It really is helpful to bring the key players together; in one recent matter, the two senior decision-makers were among the best negotiators I have ever observed. We met regularly throughout the two mediation days to discuss strategy, the involvement of others, the squeeze points and how best to deploy time and resources. This whole collaborative approach paid dividends when the crunch came and they needed to bridge a very significant gap. And then, make use of silence….let them talk it through, touch the void, work out the realities, even if the answer seems obvious to the mediator.
Recently, rather than starting with a joint meeting or with one party setting out how they saw their claims, I invited both groups at the outset to prepare the bullet points for the press release they would issue when the mediation concluded. We then got together and brainstormed to reach a commonly agreed framework which I subsequently put into a couple of paragraphs for them to use. More importantly, the exercise identified what was important and showed that the monetary claims were only one aspect among three essential issues, of which a continuing collaborative relationship was also vital. As a result, we were able to prepare, jointly, an imaginative agenda.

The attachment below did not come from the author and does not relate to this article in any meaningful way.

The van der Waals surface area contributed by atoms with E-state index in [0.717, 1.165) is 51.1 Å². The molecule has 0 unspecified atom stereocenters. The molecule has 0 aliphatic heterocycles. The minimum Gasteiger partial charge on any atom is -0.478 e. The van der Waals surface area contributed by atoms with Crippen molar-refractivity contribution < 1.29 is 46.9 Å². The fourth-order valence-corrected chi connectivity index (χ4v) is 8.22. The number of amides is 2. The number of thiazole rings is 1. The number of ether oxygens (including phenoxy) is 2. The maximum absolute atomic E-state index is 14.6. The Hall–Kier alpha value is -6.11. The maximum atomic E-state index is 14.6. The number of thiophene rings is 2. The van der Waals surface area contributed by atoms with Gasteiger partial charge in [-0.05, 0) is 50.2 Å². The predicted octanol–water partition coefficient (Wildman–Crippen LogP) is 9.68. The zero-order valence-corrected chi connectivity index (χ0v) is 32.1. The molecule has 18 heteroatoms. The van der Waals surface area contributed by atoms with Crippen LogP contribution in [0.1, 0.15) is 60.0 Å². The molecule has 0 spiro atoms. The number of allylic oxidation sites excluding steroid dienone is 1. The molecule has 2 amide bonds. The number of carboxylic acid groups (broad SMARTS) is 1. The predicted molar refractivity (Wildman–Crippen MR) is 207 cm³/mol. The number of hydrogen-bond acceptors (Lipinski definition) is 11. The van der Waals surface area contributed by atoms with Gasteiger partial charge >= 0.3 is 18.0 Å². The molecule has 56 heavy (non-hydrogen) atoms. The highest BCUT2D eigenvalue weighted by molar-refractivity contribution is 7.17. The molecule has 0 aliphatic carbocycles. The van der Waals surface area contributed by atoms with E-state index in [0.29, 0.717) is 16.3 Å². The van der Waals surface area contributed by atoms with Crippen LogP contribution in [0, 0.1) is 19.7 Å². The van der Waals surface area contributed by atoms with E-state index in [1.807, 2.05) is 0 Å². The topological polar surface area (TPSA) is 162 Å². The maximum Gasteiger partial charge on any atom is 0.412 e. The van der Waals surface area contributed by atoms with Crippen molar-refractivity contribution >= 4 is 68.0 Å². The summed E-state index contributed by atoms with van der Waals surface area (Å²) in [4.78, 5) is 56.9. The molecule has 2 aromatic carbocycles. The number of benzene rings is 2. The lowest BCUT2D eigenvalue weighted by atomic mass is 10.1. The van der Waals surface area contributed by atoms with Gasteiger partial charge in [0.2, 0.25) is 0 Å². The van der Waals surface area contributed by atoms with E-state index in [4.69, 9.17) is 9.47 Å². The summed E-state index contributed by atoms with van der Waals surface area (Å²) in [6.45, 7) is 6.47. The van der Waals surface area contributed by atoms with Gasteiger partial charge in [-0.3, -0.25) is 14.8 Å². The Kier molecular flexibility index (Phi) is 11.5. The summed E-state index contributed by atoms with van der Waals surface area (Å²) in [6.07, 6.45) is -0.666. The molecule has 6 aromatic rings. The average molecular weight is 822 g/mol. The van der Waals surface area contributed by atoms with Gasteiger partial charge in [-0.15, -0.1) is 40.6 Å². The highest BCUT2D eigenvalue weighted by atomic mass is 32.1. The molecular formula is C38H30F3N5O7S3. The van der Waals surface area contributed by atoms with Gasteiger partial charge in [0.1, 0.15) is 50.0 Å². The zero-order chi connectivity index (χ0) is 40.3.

In another example, as the parties signed the final resolution agreement at midnight, and prompted by a remark by an individual near me, I played a bit of The Winner Takes It All, by Abba, on my iPhone. Taken in isolation, that seems ridiculous. But it worked, when taken as part of a pattern in which we had kept spirits up through a difficult evening of drafting, during which parties’ had engaged in a musical quiz built around identifying a song, its origins and chart placing in 1975. This had helped people to relax at a very tense moment, and it fitted the occasion. I followed up Abba with Wings’ Goodnight Tonight… I then offered a sombre reflection on the contrast between the apparent triviality of the music and the excellent job each person present had done, naming them each individually, and commending them on the outstanding outcome they had achieved. This mixing of lightness of touch, releasing the hormone oxytocin, with the dignity and seriousness of the process (and the adrenalin and cortisol that stress inevitably produces) seems to be important. And finishing on a high note is really worthwhile.
Coaching individuals in a mediation about their and others’ behaviour will pay dividends if it helps them see themselves as others see them. Sometimes, that needs to be frank and can only be done if the mediator has built trust and rapport. Being humble and accepting that you may have made a mistake or given a wrong impression helps to aid authenticity, which is essential for us all, mediator and others Encouraging and supporting the apparently difficult people is vital too. They are only trying their best as they see things. Asking bold, daft laddie questions can be empowering of others if they are struggling. And avoid telling war stories about yourself; that rarely works. But encourage others to share experiences that may be useful to the process.